On Saturday, Bush noted that in last week's radio address -- delivered just a day before the airstrikes started -- he warned the Taliban that time was running out for them to turn over the terrorists.

"They did not listen," he said. "And they are paying a price."

Taliban military headquarters hit

U.S. domination of Afghan airspace seemed evident again Saturday. Witnesses in Kandahar reported two large explosions near Dorahi Junction, a connecting point for major roads going toward Kabul, the city airport and the Pakistani border town of Chaman.

A Taliban military headquarters also was hit, according to sources, but there was no report of casualties. Witnesses said they saw aircraft flying high in the hazy skies over Kandahar, but that they heard no anti-aircraft fire.

A reporter in Kabul for the Arabic-language TV network al Jazeera said the bombings were not as intense in the capital as in previous nights. The reporter also said the front line between Taliban and opposition Northern Alliance forces was quiet on Saturday morning.

The Taliban reported they had recaptured the central city of Chaghcharan, which the Northern Alliance said its forces had taken Thursday. There were conflicting reports, however, about which side controlled the northern provinces of Balkh and Samangan. The Northern Alliance said it made advances there, but the Taliban denied those claims.

The Taliban said more than 300 civilians have been killed since the U.S.-led airstrikes began Sunday. CNN has not been able to confirm that number. The number of military casualties was not known.

Concern for humanitarian needs

There was growing concern Saturday about meeting the humanitarian needs of the population as the onset of the cold Afghan winter looms. Aid agencies said they need to double the amount of aid to meet basic needs.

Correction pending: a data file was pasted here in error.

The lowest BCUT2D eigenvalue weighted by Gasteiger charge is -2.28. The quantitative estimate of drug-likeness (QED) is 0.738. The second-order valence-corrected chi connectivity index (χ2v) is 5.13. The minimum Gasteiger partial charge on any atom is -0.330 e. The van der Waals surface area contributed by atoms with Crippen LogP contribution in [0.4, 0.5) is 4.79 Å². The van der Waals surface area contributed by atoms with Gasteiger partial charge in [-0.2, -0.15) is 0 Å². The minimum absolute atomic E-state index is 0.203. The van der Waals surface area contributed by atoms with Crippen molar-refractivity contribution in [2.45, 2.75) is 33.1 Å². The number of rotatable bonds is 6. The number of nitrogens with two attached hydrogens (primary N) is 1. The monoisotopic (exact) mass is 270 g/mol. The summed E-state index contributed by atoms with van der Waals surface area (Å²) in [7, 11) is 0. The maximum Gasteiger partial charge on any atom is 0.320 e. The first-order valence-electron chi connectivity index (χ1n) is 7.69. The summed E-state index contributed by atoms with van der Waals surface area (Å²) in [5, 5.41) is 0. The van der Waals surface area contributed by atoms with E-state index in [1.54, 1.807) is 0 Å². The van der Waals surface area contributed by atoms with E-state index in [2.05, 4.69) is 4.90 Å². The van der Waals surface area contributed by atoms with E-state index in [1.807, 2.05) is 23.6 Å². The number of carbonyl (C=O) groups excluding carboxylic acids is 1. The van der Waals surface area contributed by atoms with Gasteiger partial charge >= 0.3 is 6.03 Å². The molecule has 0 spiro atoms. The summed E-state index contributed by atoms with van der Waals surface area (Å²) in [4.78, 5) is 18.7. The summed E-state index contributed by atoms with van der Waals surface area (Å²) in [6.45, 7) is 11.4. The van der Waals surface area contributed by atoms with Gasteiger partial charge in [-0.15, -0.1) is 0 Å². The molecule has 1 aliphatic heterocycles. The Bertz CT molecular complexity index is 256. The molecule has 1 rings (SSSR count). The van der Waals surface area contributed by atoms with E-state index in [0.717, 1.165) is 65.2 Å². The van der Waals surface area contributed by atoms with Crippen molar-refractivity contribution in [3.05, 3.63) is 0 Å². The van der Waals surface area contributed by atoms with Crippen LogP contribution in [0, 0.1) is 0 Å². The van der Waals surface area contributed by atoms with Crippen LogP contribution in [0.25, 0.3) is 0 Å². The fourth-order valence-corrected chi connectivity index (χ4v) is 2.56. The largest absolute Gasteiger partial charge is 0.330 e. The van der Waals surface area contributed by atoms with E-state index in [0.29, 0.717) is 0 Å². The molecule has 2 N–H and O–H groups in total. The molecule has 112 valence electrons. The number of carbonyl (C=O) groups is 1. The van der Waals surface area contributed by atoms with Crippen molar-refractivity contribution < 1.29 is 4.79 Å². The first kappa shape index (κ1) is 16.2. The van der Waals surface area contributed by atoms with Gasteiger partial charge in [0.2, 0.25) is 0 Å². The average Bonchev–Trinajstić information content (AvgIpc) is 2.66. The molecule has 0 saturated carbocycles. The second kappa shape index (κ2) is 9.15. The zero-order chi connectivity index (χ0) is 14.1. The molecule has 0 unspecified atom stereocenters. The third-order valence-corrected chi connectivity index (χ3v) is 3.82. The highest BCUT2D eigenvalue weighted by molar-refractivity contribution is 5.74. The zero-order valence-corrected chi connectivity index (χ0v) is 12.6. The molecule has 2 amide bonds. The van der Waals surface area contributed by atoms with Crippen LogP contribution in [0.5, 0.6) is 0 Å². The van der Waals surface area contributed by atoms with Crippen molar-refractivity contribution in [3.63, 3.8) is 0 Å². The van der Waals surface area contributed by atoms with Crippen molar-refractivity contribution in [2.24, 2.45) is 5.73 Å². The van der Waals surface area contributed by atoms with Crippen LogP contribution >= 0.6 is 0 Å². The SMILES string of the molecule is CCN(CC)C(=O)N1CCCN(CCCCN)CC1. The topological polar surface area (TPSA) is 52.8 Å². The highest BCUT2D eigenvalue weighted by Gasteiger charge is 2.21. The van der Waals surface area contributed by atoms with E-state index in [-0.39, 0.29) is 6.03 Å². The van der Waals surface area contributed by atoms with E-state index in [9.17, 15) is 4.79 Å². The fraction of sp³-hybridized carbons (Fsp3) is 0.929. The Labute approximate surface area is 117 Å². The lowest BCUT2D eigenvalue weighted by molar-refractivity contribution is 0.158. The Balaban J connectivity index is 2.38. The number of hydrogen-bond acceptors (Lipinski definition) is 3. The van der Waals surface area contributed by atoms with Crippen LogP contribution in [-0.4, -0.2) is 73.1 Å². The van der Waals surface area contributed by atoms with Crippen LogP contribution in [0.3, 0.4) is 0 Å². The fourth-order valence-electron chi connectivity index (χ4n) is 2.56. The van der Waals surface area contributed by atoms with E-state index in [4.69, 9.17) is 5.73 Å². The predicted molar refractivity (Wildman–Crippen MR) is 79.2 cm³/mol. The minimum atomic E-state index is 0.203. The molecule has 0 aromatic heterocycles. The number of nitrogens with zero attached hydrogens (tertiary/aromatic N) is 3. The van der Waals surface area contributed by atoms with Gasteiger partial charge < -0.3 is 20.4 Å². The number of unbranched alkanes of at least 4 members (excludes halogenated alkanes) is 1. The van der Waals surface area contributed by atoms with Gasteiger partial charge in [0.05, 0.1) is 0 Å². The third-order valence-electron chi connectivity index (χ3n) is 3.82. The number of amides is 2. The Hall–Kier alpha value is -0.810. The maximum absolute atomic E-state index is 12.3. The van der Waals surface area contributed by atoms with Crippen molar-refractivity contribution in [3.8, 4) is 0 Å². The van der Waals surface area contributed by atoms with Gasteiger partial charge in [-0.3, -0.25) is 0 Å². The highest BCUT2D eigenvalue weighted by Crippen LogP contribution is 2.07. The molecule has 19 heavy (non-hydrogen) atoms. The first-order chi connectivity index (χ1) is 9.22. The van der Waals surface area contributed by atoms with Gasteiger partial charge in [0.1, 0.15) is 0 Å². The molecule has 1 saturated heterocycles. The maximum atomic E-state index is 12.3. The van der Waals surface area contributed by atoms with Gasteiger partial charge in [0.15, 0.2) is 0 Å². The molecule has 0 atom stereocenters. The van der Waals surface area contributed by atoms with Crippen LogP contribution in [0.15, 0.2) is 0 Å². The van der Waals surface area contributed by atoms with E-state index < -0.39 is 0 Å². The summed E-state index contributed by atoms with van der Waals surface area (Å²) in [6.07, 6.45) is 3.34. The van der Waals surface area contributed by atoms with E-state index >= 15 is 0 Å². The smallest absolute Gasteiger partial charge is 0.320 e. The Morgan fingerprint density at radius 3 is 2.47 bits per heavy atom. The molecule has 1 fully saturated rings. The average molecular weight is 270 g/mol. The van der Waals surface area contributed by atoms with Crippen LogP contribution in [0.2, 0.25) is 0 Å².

On Friday night, four C-17 cargo planes dropped 70,000 yellow meal packets over the country, more than double the amount dropped in previous missions, said Randy Mitchell, a spokesman with the U.S. Air Force in Europe. Each packet offers a day's ration.

The Saturday airstrikes marked the resumption of U.S.-led bombing raids after a quiet Friday. Pentagon officials said they did not conduct any preplanned military strikes Friday, the Muslim day of prayer.

During the first week of strikes, U.S. operations have been aimed at the ruling Taliban's defensive infrastructure, units on the ground and underground bunkers used by the Taliban and al Qaeda.

On Friday, Defense Secretary Donald Rumsfeld said the Taliban and al Qaeda communications and air defense capabilities have been disrupted, "and we have worked over a number if not all of their terrorist training camps."

"We know that we have found some concentration of Taliban and al Qaeda forces, and we know that they are moving -- that their life is more difficult, and the places where they have stayed, some of them have disappeared," Rumsfeld said.